The global biodiversity crisis is one of humanity's most urgent problems, but even quantifying biological diversity is a difficult mathematical and conceptual challenge. Entropy and Diversity brings new mathematical rigour to the ongoing debate. It was born of research in category theory, is given strength by information theory, and is fed by the ancient field of functional equations. It applies the power of the axiomatic method to a biological problem of pressing concern, but it also presents new theorems that stand up as mathematics in their own right, independently of any application. The question 'what is diversity?' has surprising mathematical depth, and this book covers a wide breadth of mathematics, from functional equations to geometric measure theory, from probability theory to number theory. Despite this range, the mathematical prerequisites are few: the main narrative thread of this book requires no more than an undergraduate course in analysis.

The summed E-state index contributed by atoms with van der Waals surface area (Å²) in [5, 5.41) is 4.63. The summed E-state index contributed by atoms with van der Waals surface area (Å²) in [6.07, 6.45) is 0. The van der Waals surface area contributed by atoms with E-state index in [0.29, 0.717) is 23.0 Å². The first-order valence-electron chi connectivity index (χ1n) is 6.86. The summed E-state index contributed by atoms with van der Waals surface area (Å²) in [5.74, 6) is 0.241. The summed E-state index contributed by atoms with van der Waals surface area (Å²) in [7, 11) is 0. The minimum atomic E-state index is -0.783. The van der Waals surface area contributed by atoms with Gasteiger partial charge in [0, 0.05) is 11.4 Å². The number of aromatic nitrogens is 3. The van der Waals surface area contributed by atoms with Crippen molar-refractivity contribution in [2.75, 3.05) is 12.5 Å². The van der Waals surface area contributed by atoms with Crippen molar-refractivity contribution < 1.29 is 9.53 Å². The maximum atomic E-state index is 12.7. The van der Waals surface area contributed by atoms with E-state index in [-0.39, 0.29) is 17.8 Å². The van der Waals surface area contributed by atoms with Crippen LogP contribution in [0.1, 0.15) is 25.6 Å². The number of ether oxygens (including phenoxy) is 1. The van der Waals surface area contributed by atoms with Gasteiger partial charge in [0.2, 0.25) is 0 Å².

1. Fundamental functional equations
2. Shannon entropy
3. Relative entropy
4. Deformations of Shannon entropy
6. Species similarity and magnitude
8. Mutual information and metacommunities
9. Probabilistic methods
10. Information loss
11. Entropy modulo a prime
12. The categorical origins of entropy
Appendix A. Proofs of background facts
Appendix B. Summary of conditions
Index of notation
Tom Leinster is Professor of Category Theory at the University of Edinburgh, a member of the University of Glasgow's Boyd Orr Centre for Population and Ecosystem Health, and co-author of a highly-cited Ecology article on measuring biodiversity. He was awarded the 2019 Chauvenet Prize for mathematical writing.